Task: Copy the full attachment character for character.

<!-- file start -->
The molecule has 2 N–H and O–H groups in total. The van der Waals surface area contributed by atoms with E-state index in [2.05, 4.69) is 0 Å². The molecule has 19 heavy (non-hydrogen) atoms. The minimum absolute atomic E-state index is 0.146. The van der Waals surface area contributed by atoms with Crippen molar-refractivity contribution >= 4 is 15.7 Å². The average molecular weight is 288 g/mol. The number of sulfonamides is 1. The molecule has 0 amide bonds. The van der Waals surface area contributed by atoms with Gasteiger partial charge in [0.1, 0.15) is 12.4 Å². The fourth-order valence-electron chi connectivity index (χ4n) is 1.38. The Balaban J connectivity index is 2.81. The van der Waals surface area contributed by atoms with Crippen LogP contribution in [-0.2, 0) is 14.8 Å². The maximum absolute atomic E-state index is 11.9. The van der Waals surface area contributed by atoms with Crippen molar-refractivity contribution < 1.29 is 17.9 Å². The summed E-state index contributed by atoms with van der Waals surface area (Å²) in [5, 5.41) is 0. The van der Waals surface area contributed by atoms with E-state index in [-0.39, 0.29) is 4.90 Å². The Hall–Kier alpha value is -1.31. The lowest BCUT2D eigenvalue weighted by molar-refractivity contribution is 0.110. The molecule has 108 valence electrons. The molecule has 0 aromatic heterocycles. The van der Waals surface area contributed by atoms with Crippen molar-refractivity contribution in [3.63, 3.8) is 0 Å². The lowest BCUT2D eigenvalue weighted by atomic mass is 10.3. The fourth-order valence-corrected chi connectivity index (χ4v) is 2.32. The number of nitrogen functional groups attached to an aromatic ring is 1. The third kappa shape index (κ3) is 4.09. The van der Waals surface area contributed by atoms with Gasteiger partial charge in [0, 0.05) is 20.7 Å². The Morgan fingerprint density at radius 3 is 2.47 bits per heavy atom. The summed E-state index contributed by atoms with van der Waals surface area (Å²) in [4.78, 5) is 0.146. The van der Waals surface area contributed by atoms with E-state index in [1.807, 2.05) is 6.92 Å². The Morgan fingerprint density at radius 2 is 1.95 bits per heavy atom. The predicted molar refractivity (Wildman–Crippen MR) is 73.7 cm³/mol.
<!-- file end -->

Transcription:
The molecule has 2 N–H and O–H groups in total. The van der Waals surface area contributed by atoms with E-state index in [2.05, 4.69) is 0 Å². The molecule has 19 heavy (non-hydrogen) atoms. The minimum absolute atomic E-state index is 0.146. The van der Waals surface area contributed by atoms with Crippen molar-refractivity contribution >= 4 is 15.7 Å². The average molecular weight is 288 g/mol. The number of sulfonamides is 1. The molecule has 0 amide bonds. The van der Waals surface area contributed by atoms with Gasteiger partial charge in [0.1, 0.15) is 12.4 Å². The fourth-order valence-electron chi connectivity index (χ4n) is 1.38. The Balaban J connectivity index is 2.81. The van der Waals surface area contributed by atoms with Crippen LogP contribution in [-0.2, 0) is 14.8 Å². The maximum absolute atomic E-state index is 11.9. The van der Waals surface area contributed by atoms with Crippen molar-refractivity contribution < 1.29 is 17.9 Å². The summed E-state index contributed by atoms with van der Waals surface area (Å²) in [5, 5.41) is 0. The van der Waals surface area contributed by atoms with E-state index in [-0.39, 0.29) is 4.90 Å². The Hall–Kier alpha value is -1.31. The lowest BCUT2D eigenvalue weighted by molar-refractivity contribution is 0.110. The molecule has 108 valence electrons. The molecule has 0 aromatic heterocycles. The van der Waals surface area contributed by atoms with Crippen molar-refractivity contribution in [3.63, 3.8) is 0 Å². The lowest BCUT2D eigenvalue weighted by atomic mass is 10.3. The fourth-order valence-corrected chi connectivity index (χ4v) is 2.32. The number of nitrogen functional groups attached to an aromatic ring is 1. The third kappa shape index (κ3) is 4.09. The van der Waals surface area contributed by atoms with Gasteiger partial charge in [0, 0.05) is 20.7 Å². The Morgan fingerprint density at radius 3 is 2.47 bits per heavy atom. The summed E-state index contributed by atoms with van der Waals surface area (Å²) in [4.78, 5) is 0.146. The van der Waals surface area contributed by atoms with E-state index in [1.807, 2.05) is 6.92 Å². The Morgan fingerprint density at radius 2 is 1.95 bits per heavy atom. The predicted molar refractivity (Wildman–Crippen MR) is 73.7 cm³/mol.